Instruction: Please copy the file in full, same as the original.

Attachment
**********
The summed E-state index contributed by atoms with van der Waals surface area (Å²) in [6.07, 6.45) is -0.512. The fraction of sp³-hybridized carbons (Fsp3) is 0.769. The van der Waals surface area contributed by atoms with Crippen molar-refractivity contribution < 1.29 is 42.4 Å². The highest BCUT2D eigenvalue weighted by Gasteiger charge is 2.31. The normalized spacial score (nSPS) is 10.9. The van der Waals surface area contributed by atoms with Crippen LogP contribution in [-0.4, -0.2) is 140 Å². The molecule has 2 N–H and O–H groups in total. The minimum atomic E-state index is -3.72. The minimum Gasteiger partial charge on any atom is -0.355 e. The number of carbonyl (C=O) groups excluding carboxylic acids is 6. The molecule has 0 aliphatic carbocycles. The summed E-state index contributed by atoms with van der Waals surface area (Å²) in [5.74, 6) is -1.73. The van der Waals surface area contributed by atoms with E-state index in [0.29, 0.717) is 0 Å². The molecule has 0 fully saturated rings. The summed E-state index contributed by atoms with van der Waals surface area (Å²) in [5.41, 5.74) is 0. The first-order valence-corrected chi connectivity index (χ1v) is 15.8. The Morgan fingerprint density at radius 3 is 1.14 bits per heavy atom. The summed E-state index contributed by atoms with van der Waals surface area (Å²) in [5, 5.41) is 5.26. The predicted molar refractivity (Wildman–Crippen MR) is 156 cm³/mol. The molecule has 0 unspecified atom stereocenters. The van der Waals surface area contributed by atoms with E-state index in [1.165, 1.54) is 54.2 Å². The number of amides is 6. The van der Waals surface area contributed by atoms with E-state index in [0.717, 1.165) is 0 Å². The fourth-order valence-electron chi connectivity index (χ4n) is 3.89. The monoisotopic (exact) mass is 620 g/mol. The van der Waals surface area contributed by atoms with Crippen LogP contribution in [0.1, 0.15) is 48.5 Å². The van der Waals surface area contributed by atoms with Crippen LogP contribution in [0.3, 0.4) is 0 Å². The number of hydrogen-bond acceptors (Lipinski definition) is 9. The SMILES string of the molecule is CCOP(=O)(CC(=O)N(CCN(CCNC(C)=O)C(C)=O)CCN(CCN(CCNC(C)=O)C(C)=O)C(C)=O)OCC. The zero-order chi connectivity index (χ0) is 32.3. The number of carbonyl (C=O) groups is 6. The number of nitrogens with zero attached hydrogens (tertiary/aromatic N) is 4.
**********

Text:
The summed E-state index contributed by atoms with van der Waals surface area (Å²) in [6.07, 6.45) is -0.512. The fraction of sp³-hybridized carbons (Fsp3) is 0.769. The van der Waals surface area contributed by atoms with Crippen molar-refractivity contribution < 1.29 is 42.4 Å². The highest BCUT2D eigenvalue weighted by Gasteiger charge is 2.31. The normalized spacial score (nSPS) is 10.9. The van der Waals surface area contributed by atoms with Crippen LogP contribution in [-0.4, -0.2) is 140 Å². The molecule has 2 N–H and O–H groups in total. The minimum atomic E-state index is -3.72. The minimum Gasteiger partial charge on any atom is -0.355 e. The number of carbonyl (C=O) groups excluding carboxylic acids is 6. The molecule has 0 aliphatic carbocycles. The summed E-state index contributed by atoms with van der Waals surface area (Å²) in [5.74, 6) is -1.73. The van der Waals surface area contributed by atoms with E-state index in [0.29, 0.717) is 0 Å². The molecule has 0 fully saturated rings. The summed E-state index contributed by atoms with van der Waals surface area (Å²) in [5.41, 5.74) is 0. The first-order valence-corrected chi connectivity index (χ1v) is 15.8. The Morgan fingerprint density at radius 3 is 1.14 bits per heavy atom. The summed E-state index contributed by atoms with van der Waals surface area (Å²) in [5, 5.41) is 5.26. The predicted molar refractivity (Wildman–Crippen MR) is 156 cm³/mol. The molecule has 0 unspecified atom stereocenters. The van der Waals surface area contributed by atoms with E-state index in [1.165, 1.54) is 54.2 Å². The number of amides is 6. The van der Waals surface area contributed by atoms with E-state index in [0.717, 1.165) is 0 Å². The fourth-order valence-electron chi connectivity index (χ4n) is 3.89. The monoisotopic (exact) mass is 620 g/mol. The van der Waals surface area contributed by atoms with Crippen LogP contribution in [0.1, 0.15) is 48.5 Å². The van der Waals surface area contributed by atoms with Crippen LogP contribution in [0.3, 0.4) is 0 Å². The number of hydrogen-bond acceptors (Lipinski definition) is 9. The SMILES string of the molecule is CCOP(=O)(CC(=O)N(CCN(CCNC(C)=O)C(C)=O)CCN(CCN(CCNC(C)=O)C(C)=O)C(C)=O)OCC. The zero-order chi connectivity index (χ0) is 32.3. The number of carbonyl (C=O) groups is 6. The number of nitrogens with zero attached hydrogens (tertiary/aromatic N) is 4.